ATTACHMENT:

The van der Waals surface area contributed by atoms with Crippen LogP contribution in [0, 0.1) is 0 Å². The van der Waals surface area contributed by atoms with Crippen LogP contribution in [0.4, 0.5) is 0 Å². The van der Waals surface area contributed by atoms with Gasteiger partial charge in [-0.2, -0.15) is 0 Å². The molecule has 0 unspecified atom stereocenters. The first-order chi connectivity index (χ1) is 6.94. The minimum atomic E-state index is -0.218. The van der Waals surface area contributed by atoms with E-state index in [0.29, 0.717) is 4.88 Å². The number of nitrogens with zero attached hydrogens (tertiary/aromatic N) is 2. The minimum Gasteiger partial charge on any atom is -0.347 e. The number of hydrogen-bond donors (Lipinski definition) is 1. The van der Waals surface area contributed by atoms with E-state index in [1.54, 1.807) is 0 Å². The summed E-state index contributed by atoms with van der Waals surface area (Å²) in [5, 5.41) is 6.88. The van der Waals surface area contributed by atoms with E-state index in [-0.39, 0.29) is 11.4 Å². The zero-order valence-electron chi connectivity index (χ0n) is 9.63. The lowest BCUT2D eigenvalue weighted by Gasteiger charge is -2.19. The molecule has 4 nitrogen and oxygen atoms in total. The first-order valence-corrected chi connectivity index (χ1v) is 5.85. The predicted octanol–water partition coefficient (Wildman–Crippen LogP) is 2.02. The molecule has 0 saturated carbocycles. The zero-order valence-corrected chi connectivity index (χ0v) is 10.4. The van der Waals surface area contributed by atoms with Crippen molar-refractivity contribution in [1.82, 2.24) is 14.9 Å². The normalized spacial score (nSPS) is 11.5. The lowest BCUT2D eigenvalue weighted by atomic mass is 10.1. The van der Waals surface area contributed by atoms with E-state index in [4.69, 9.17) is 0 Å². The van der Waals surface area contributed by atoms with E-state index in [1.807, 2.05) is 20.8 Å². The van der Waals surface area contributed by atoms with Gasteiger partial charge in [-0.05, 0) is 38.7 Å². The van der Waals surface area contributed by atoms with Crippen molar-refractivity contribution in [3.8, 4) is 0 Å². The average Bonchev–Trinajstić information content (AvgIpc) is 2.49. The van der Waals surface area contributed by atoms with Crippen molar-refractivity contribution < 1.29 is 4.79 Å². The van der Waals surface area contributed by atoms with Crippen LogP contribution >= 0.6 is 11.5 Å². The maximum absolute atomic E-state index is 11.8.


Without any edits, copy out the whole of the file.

The van der Waals surface area contributed by atoms with Crippen LogP contribution in [0, 0.1) is 0 Å². The van der Waals surface area contributed by atoms with Crippen LogP contribution in [0.4, 0.5) is 0 Å². The van der Waals surface area contributed by atoms with Gasteiger partial charge in [-0.2, -0.15) is 0 Å². The molecule has 0 unspecified atom stereocenters. The first-order chi connectivity index (χ1) is 6.94. The minimum atomic E-state index is -0.218. The van der Waals surface area contributed by atoms with E-state index in [0.29, 0.717) is 4.88 Å². The number of nitrogens with zero attached hydrogens (tertiary/aromatic N) is 2. The minimum Gasteiger partial charge on any atom is -0.347 e. The number of hydrogen-bond donors (Lipinski definition) is 1. The van der Waals surface area contributed by atoms with E-state index in [1.54, 1.807) is 0 Å². The summed E-state index contributed by atoms with van der Waals surface area (Å²) in [5, 5.41) is 6.88. The van der Waals surface area contributed by atoms with E-state index in [-0.39, 0.29) is 11.4 Å². The zero-order valence-electron chi connectivity index (χ0n) is 9.63. The lowest BCUT2D eigenvalue weighted by Gasteiger charge is -2.19. The molecule has 4 nitrogen and oxygen atoms in total. The first-order valence-corrected chi connectivity index (χ1v) is 5.85. The predicted octanol–water partition coefficient (Wildman–Crippen LogP) is 2.02. The molecule has 0 saturated carbocycles. The zero-order valence-corrected chi connectivity index (χ0v) is 10.4. The van der Waals surface area contributed by atoms with Crippen molar-refractivity contribution in [1.82, 2.24) is 14.9 Å². The normalized spacial score (nSPS) is 11.5. The lowest BCUT2D eigenvalue weighted by atomic mass is 10.1. The van der Waals surface area contributed by atoms with E-state index in [4.69, 9.17) is 0 Å². The van der Waals surface area contributed by atoms with E-state index in [1.807, 2.05) is 20.8 Å². The van der Waals surface area contributed by atoms with Gasteiger partial charge in [-0.05, 0) is 38.7 Å². The van der Waals surface area contributed by atoms with Crippen molar-refractivity contribution in [3.8, 4) is 0 Å². The average Bonchev–Trinajstić information content (AvgIpc) is 2.49. The van der Waals surface area contributed by atoms with Crippen molar-refractivity contribution < 1.29 is 4.79 Å². The van der Waals surface area contributed by atoms with Crippen LogP contribution >= 0.6 is 11.5 Å². The maximum absolute atomic E-state index is 11.8.